— D. H. Lawrence (in Times Educational Supplement, circa 1918 in an essay titled ‘Education of the People’)

I used to think that the hovering, overbearing parents that are the bane (to put it mildly, I would actually say pests) of  only some children and that this kind of degenerate concept is perhaps only applicable to the Occident and not to us in India. How naïve I was! Just because my parents weren’t helicopters, how dare can I think that all other children are / were blessed the same way!

So, it was quite a shock when I realized that there are these kinds of parents who constantly breath down their children’s neck, also amidst us in India  – and ohmygod, among my relatives, acquaintances et al too, but I still thought they were only in a minority. And for a while, when I was busy in my ‘professional work,’ I did not bother about these modes of amusements, as there were many more.

But these days, delightfully for me (and rather sadly for the involved hapless children), I bump into such parents who subscribe to this ‘helicopter parenting’ school of thought in Bangalore, with alarming regularity and frequency. But, I tell myself that these are the  days of glorified & unbridled globalization after all, and so naturally, the illustrious city of Bangalore is a representative microcosm of the rest of the world…

These whirlybird yuppie parents religiously follow their children, endlessly tutor them, ‘show’ them around the world including the antarctic & the amazon, pattaaya to patagonia, protect them from all kinds of imagined evils and influences from the rest of the world, lay a red carpet for them in whatever direction the children condescend to move, sweep the floor in which the children would regally walk on, ferry them from one coaching / training class to the other,  embarrassingly coddle them,  blame the other children for the perceived poor performance of their children – getting their children whatever gadget the parents think they will need, giving them whatever exposure that the parents think their children need,  the works! (and of course, all through this frenzy of asphyxiation, the children are almost never asked for their preferences – and, the children eventually clam up; so expect to see more serial killers in future!)

When I was in the thick of my earlier avatars, I have had these kinds of sad parents visiting me — for some last minute, desperate ‘science fair’ project ideas for their children, driving down 20 odd kilometers one way, just for some some random (and amused) suggestions from me! However, the child will usually not condescend to go with his/her parents on these sojourns or may be the parents wanted to spring a ‘pleasant’ surprise on their lazy children –  ” Close your eyes and hold out your hands, Pinky dear! We have brought your science fair project! We are sure your project will be the best exhibit in your school and you will win a trip to NASA yadda yadda…”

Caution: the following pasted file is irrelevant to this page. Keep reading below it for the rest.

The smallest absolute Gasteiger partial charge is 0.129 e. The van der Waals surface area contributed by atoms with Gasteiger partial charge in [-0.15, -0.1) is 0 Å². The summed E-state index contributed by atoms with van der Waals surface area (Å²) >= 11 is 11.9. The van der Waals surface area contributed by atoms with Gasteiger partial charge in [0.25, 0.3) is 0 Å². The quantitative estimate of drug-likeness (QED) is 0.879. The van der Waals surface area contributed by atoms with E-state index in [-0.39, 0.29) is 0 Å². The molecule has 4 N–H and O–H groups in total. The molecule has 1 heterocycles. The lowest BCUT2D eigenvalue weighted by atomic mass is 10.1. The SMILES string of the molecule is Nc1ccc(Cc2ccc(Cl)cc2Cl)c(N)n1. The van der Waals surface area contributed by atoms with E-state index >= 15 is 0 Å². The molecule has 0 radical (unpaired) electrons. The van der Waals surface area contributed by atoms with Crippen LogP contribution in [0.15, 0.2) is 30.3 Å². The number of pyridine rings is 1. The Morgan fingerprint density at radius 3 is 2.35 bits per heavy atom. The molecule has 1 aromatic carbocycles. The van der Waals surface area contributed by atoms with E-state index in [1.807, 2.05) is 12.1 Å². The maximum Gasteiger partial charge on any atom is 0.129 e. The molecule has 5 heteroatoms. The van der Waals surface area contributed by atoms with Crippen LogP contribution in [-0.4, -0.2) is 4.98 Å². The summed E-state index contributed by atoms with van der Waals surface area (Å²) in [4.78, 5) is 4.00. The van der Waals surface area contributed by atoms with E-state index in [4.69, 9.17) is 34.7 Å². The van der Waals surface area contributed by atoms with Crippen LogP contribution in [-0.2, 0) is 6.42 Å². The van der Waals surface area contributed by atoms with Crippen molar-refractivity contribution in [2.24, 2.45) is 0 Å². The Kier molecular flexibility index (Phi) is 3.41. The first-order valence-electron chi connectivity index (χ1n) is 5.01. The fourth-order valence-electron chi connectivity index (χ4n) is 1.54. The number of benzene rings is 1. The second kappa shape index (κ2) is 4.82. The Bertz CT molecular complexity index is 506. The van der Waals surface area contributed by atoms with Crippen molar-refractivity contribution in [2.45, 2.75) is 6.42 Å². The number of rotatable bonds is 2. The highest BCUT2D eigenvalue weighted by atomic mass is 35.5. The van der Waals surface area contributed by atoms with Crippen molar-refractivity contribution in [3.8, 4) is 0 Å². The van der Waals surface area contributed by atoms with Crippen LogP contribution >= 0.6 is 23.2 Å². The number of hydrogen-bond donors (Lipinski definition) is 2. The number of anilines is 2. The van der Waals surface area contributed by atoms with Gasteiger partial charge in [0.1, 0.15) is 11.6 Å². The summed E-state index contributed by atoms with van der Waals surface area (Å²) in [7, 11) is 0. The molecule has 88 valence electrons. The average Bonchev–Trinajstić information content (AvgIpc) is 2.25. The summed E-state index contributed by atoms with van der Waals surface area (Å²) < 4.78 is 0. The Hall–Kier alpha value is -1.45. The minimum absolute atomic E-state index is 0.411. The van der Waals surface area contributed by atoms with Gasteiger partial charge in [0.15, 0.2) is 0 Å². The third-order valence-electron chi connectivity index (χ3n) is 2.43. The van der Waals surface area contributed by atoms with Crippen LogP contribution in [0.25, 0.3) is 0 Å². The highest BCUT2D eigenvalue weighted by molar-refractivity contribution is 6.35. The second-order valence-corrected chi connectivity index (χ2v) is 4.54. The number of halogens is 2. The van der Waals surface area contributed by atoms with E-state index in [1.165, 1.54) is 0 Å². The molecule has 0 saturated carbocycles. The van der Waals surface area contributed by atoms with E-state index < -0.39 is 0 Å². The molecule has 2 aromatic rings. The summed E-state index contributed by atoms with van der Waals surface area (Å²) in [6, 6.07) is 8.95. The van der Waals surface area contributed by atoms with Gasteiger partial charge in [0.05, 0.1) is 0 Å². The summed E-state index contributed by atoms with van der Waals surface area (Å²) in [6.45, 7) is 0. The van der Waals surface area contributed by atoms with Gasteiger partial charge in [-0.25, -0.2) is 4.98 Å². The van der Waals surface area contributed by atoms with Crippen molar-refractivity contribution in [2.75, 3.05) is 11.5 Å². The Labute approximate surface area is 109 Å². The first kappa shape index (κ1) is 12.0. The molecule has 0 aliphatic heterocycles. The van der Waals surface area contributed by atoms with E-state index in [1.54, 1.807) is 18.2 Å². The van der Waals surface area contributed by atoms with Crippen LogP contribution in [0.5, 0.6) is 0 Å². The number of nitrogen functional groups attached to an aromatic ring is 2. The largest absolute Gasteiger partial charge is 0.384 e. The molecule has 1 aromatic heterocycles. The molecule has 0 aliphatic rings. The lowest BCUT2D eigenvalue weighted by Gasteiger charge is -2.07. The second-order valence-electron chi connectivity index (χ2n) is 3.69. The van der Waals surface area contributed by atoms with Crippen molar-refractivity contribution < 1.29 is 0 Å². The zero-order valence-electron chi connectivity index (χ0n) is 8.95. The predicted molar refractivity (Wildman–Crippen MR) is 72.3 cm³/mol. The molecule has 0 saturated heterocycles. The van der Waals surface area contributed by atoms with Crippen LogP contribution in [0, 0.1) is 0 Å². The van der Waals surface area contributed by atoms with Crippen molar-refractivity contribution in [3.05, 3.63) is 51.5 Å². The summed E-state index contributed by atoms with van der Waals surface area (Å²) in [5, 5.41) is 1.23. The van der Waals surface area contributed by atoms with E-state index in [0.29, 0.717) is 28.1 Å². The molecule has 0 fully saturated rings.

It would of course be out of place to mention here that, at least one of such children from the illustrious helicopter parentage has made it to the famous IITs, in spite of my best efforts! (this brings me back to my bête noire – the IIT system!)

I have always asked myself as to what are the motivating factors for such pathetic parents.  I would think they bend over backwards to please their children, make them do all kinds of things that these parents feel that they should have done in their childhood – perhaps with a view to reaping the benefits later – may be some parents consider this hovering as an insurance premium.  May be they feel that they want to give ‘their best’  (hic) to their children. May be they merely feel that their children are some cute products that need to be developed. May be the parents feel that they have to invest in their children so that later their brats will fetch a good price in the dowry market. Whatever.

Image captured from: CBC doc "Hyper Parents, Coddled Kids"

hover crafters